"They are like potato chips for sweets fiends, and you could eat a whole sack of them before noticing they were gone."
When I was in second grade, I had a little cubby hole—a mailbox for returned art projects and writing experiments, like my first novel stitched together with dental floss. Even then, I had an appetite for romance, but there isn't much point in running after Mr. Postman when everything he delivered, you sent to yourself.
One day, I saw my French flag hanging out of my mailbox. We had been assigned, as good American children, to recreate the flags of our forebears. I had successfully achieved le Tricolore, with the help of Maman, in heavy weight red, white, and blue construction paper. But as I pulled the stiffly out-furled flag from its cache, a little sheet of paper, light as a leaf tossed in the back-to-school wind, floated down to the carpet. I knelt in my knee socks and picked it up. On a tiny rectangle of torn out spiral notebook paper it read:
I like you a lot.
Your Secret Admirer.
Except, the Rs in my name were backwards. Despite his minor fault in orthography, I felt my knees knock together, my palms go sweaty, and my face flush hot. I was only six years old, but I had a feeling I would be hungry for this feeling for the rest of my life.
When Maman picked me up from school that afternoon, she could tell I had a secret. "What happened at school today?" she smiled.
"Nothing." I had no way of knowing that my teacher had phoned that afternoon to tell her not only what had happened, but also the true identity of Your Secret Admirer. He had, with admirable chivalry, demanded our teacher's blessing before gallantly slipping the love letter into my mailbox.
"It was Luke Robinson!" she blurted out.
I turned scarlet, and silent. "Well, is it mutual?" she quizzed.
"It's when a feeling is reciprocated. When you feel the same way about him, that he does about you."
Truth be told, I had never thought anything of Luke Robinson up until that moment. I hadn't even hoped that Your Secret Admirer would turn out to be someone else. The only things that occupied my six-year-old thoughts were horses, grilled cheese, and tulle skirts. I turned to Maman. "No," I decided.
All failed relationships should yield some sort of lesson. And I figured that vocabulary, by way of "mutual" and "reciprocated" was worth the heartache of realizing that I, indeed, was not as much in like with Luke as he was with me.
But I had to admit I admired Luke's bravery, and though I never received another letter from him in my cubby hole, I always returned, hoping to find sweet nothings scrawled in crooked scripts across the regular boyish blue lines of the paper. After all, a girl can make quite a meal out of sweet nothings.
Oreillettes are a kind of pastry I had a little too much of in Provence. They are irregular thin sheets of dough fried until light and crisp as autumn air, and then tossed in powdered sugar. They are like potato chips for sweets fiends, and you could eat a whole sack of them before noticing they were gone. They really are sweet nothings. And the fact that their name is synonymous with earphones in French—well, they really might whisper sweet nothings to you after all.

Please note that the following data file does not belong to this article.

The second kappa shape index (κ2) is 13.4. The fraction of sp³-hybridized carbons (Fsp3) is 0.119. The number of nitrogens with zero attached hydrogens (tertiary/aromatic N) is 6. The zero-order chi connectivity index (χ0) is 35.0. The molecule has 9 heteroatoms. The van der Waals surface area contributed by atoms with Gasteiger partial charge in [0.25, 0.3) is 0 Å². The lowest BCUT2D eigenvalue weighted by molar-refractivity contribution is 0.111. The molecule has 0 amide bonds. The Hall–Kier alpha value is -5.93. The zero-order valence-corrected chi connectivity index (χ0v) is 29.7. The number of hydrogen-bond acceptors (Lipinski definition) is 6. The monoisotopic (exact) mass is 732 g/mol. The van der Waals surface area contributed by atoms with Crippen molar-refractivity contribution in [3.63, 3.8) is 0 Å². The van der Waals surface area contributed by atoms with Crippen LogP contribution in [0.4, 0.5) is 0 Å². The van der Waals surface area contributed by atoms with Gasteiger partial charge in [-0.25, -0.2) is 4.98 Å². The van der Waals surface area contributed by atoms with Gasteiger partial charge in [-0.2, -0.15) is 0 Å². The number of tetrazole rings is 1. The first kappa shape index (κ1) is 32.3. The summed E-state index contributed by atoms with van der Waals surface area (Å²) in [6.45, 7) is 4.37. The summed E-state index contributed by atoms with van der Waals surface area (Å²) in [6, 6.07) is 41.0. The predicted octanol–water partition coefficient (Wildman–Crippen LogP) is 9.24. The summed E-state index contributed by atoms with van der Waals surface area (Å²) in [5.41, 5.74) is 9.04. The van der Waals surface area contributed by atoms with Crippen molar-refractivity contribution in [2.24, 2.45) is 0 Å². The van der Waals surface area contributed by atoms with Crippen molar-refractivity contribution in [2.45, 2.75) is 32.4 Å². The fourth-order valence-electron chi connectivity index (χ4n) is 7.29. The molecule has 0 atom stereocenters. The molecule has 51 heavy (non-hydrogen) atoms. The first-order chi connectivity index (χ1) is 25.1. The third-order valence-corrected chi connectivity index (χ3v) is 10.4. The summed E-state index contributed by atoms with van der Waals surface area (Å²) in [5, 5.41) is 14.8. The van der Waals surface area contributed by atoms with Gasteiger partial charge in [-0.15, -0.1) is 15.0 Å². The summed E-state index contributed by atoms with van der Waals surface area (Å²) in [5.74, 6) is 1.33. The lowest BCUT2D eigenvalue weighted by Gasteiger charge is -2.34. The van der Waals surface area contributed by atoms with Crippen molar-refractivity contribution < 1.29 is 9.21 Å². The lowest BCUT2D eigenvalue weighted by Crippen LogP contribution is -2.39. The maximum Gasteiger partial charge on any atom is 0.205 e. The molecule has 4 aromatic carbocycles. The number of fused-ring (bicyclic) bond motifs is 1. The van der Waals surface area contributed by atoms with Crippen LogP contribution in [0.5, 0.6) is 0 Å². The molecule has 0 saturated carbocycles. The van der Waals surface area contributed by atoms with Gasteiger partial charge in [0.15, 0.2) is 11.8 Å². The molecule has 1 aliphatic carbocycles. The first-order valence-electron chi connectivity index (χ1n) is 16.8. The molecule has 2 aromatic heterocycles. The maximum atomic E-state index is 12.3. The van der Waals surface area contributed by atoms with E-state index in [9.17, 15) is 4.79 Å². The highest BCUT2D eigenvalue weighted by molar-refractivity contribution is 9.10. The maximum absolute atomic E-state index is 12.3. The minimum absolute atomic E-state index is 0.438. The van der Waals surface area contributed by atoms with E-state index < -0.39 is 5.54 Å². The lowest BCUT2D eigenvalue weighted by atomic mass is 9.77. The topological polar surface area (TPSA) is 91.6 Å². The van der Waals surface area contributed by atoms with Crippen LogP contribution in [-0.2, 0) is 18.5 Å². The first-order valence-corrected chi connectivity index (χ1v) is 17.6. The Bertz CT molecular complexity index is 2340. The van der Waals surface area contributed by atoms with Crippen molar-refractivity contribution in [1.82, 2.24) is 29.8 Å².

Instead of making the pastry—because this is French in a Flash, after all—I start with wonton wrappers, and fry them just until golden and a little bubbly. Then I toss them around in a paper bag with the traditional powdered sugar. But as my own addition, I mix in the zests of lemon, lime, and orange, which adhere like brightly hued natural sprinkles and whose citrus twang cuts through any heaviness which lingers after frying.
These oreillettes are sheets of pastry instead of paper, covered in sugar instead of saccharine prose—even better than the original. I think I'll be stopping by that tall glass jar on my kitchen counter over the next few days, instead of my mailbox.
- Vegetable oil for frying
- 1 cup powdered sugar
- The zest of 1 orange, 1 lemon, and 1 lime
- Pinch of salt
- 24 wonton wrappers (about half a pack)
Heat about 1 to 2 inches of vegetable oil in a cast iron skillet, or saucepan, to 325°F.
While the oil is coming to temperature, prepare the citrus sugar. Put the cup of powdered sugar in a bowl, and zest the orange, the lemon, and the lime over it, tossing as you go so great clumps of damp zest don't form in the sugar. Be sure to reserve just a bit of zest on the fruit so you can zest it over the finished oreillettes for a confetti garnish. Add the pinch of salt, and incorporate it all together with the tines of a fork. Dump the mixture into a paper lunch bag.
Cut the wonton wrappers into triangles by slicing them in half across the diagonal. Fry a few of them at a time, about 4 or 5 depending on the size of your pan, for about 10 to 20 seconds per side, until they are just turning golden. They will harden and even darken a touch when you remove them to a paper towel to drain.
While the golden wonton triangles are still hot, place them in batches in the paper bag with the citrus sugar. Crumple up the top of the bag to seal it, and shake the oreillettes around. They will emerge with a light snow of fragranced sugar all over them. Don't be alarmed if the zest doesn't stick. It has flavored the sugar.
Pile up the oreillettes on a plate, and top with more freshly grated orange, lemon, and lime zest. Serve with tea or aperitifs in the afternoon.